Heard any news about embedded Linux lately? If so, it was probably more of the same—a bit dull. This is actually a good thing. Such is the case when a technology becomes so good and ubiquitous, nobody gives it a second thought. It's there. It works. This isn't to say there aren't some interesting things going on the Linux community, though. Actually, there are quite a few.
At the Freescale Technology Forum, TimeSys presented its Freescale Linux Component Repository, where TimeSys Linux updates for the Freescale PowerPC processor. At Supercomm, Wind River and Artesyn Technologies announced support for OSDL Carrier Grade Linux (version 2.0.1) on Artesyn's AdvancedTCA telecom blades. Red Hat released its Red Hat Directory Server as a GPL project included in its Linux distribution. It's based on the Netscape LDAP server, which Red Hat recently purchased. And earlier this year, Lynuxworks put User-Mode Linux (UML) on the PowerPC.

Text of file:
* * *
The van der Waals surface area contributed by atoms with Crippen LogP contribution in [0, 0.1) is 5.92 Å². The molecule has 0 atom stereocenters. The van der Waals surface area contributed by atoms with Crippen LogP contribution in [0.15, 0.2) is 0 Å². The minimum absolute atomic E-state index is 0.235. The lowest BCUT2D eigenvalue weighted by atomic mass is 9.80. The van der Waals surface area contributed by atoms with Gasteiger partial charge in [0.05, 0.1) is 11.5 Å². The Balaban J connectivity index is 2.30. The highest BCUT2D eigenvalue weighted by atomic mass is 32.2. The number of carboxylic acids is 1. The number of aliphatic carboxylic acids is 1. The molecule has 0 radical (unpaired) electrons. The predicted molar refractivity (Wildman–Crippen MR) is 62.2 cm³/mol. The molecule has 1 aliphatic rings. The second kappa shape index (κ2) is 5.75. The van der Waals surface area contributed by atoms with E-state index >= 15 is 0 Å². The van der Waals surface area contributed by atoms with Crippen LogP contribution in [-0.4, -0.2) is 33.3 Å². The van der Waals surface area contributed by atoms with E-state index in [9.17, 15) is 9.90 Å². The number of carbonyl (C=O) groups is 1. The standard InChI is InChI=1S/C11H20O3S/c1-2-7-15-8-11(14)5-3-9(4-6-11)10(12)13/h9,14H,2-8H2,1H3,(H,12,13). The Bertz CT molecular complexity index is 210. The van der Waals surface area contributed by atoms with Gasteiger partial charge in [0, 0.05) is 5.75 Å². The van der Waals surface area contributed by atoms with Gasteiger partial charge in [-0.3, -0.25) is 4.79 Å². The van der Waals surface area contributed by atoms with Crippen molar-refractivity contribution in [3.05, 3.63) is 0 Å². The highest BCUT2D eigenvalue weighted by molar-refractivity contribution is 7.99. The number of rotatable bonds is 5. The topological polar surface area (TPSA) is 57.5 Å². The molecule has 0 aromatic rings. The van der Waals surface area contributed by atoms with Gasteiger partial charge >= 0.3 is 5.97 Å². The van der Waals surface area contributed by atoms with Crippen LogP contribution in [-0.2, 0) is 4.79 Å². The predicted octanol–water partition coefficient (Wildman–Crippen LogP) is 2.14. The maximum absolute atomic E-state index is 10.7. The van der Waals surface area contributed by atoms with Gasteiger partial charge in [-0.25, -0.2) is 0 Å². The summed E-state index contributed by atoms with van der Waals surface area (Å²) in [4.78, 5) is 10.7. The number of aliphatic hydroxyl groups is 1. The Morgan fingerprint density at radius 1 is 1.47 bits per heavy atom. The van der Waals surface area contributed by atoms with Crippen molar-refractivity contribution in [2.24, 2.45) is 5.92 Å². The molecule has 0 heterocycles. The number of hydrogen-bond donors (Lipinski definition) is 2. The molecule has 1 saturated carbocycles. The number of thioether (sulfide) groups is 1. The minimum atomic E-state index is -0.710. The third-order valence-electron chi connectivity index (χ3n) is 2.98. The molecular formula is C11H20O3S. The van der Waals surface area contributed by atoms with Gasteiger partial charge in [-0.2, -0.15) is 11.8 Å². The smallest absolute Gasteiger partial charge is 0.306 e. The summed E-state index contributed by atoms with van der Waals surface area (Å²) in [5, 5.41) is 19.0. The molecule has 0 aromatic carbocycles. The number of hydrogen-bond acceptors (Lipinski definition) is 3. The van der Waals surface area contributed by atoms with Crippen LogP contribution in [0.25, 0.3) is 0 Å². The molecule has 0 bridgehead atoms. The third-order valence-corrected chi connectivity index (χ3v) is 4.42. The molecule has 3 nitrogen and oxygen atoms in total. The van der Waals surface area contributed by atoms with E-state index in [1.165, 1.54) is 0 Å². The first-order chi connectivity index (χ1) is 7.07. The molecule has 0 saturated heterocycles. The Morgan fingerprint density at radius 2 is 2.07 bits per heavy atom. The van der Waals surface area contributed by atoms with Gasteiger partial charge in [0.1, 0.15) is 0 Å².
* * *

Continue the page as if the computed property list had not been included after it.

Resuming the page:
Okay, there's nothing earth-shattering here. But these announcements were significant and much appreciated by various groups of developers. What is noteworthy is the number of announcements. They also indicate another trend in device drivers. New chips and devices are arriving with Linux drivers, and they're often the first drivers available. In fact, it's more unusual now to find a device that doesn't come with a Linux driver.
On another front, the open-source, virtual-machine manager (VMM) known as Xen is gaining traction. Work is already progressing on version 3, and it's taking advantage of these Linux drivers. It essentially moves the drivers to one side and puts stubs in the guest operating systems. Not surprisingly, the first guest operating system was Linux, though most open-source operating systems (such as BSD) are supported, too.
So if you're looking for a Linux blockbuster, you might have to wait for a while. On the other hand, if you need Linux for a cell phone, to manage a network switch, or to run a cluster, it's already here. It no longer pays to talk about the major justifications of one operating system over another at this level. Obviously, it's important for a specific product. But then memory, processors, and tools become the critical factors.
Linux is now one of the acceptable alternatives on the operating-system side. In fact, there probably would be less discussion about whether Linux is suitable than whether C++ or Java should be employed for application development. Now that we're done with the dull topic of Linux, it's time to install the the latest version of Xandros (3.0) on one of the PCs in the lab.